Please go to the website:
list of number 8 to view the Zimbrado Video: learning.
This video extends new information to our discussions in class and to the lecture I provided for the notes concerned with learning.
You can type your answers into the following areas. Please make a file on your computer that you can save this and other assignments into for collection at a later date. I am assuming that you watch this video and complete these questions by NEXT WEDNESDAY. Do not remove the questions. (20pts)
- List the main topics discussed in this video as they occur:
- Please list examples of Independent and dependent variables observed in the video
- Please list examples of intervening variables inferred by those independent and dependent variables to have occurred in the video
- Please list the primary hypotheses discussed in the video concerning the purpose of learning:
- How does the definition of MIND as provided in class relate to the topics discussed in the video and their relationship to the conduct of AND variation in behavior in specific situations?
- Please describe the difference between engagement of learning during the operant (instrumental) and classical conditioning experiments.
- Please describe how the relationship between engagement of learning during the operant (instrumental) and classical conditioning experiments relates to you a student studying for a class.
- Please describe how learning as described by the biological and cognitive perspectives enables change (development) in the organism.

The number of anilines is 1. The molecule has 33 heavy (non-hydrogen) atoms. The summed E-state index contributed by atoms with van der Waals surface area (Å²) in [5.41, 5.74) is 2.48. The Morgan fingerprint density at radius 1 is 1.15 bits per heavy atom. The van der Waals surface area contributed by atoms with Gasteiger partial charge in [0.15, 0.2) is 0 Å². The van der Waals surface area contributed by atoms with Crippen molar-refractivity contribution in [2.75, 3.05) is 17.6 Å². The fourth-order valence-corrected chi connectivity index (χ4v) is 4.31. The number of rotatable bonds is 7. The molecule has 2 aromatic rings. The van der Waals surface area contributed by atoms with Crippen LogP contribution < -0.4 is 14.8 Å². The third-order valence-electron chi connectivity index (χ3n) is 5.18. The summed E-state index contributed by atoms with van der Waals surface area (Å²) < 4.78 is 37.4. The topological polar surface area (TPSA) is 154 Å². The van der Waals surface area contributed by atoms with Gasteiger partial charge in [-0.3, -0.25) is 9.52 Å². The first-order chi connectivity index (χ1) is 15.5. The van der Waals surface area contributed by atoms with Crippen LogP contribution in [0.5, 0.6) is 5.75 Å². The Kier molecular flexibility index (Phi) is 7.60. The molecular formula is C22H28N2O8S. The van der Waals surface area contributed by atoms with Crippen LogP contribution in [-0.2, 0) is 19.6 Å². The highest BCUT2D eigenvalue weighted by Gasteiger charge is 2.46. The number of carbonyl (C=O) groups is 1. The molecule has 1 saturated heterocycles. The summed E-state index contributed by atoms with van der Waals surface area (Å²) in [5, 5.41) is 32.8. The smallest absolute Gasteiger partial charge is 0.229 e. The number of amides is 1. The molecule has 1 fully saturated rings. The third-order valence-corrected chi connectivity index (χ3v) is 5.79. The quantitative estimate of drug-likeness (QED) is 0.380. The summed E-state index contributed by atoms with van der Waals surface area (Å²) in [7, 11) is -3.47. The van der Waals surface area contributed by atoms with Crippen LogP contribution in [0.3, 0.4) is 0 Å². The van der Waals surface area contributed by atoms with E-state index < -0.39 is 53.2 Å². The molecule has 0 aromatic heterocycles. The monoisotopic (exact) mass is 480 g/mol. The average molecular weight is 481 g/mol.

- How do the concepts related to learning read about in text, observed in video, and discussed in lecture address questions of interest to epistemology?
- What are the consequences of learning on the brain and on future execution of behavior by that brain?
Discovering Psychology: Updated Edition
Learning is the eighth program in the Discovering Psychology series. This program discusses the basic principles of how we learn; classical, instrumental, and operant conditioning; and the role that stimuli and consequences play in learned behavior and habits. You’ll explore how renowned researchers Ivan Pavlov, B. F. Skinner, Edward Thorndike, and John B. Watson contributed to what we know about human and animal learning.
In the study of behavior, operant behavior is affected by the environment, and operative conditioning is used to reinforce behavioral change. Behavioral psychologist Dr. Howard Rachlin used operant conditioning to study ways of developing self-control in pigeons.
Dr. Rachlin chose to use pigeons because they can be a particularly impulsive subject. The experiment prompted the pigeons to peck one button once for a small bit of food, and another button 15 times for a larger amount. When presented with a choice between a small but immediate portion of food or a large but delayed portion of food, pigeons chose the small, short-term reward. But when Dr. Rachlinâ€™s team put a pigeon in a box with two buttons that both required 15 pecks for any amount of food at all, the pigeon ultimately chose the button that offered the larger amount.
Eventually, the pigeons learned to choose a larger amount of food by pecking a button 15 times and then waiting four seconds for the food, as opposed to choosing a more immediate but smaller reward. Dr. Rachlinâ€™s experiment illustrated that a pattern of behavior can reinforce the choices that lead to self-control. Parallel human experiences include healthy behavioral changes such as cultivating good exercise habits, quitting smoking, or finding alternative outlets for anger and stress.
Mary Ann Chapman expands on Dr. Rachlinâ€™s findings, and how the principles of operant conditioning can be used to overcome bad habits or addictions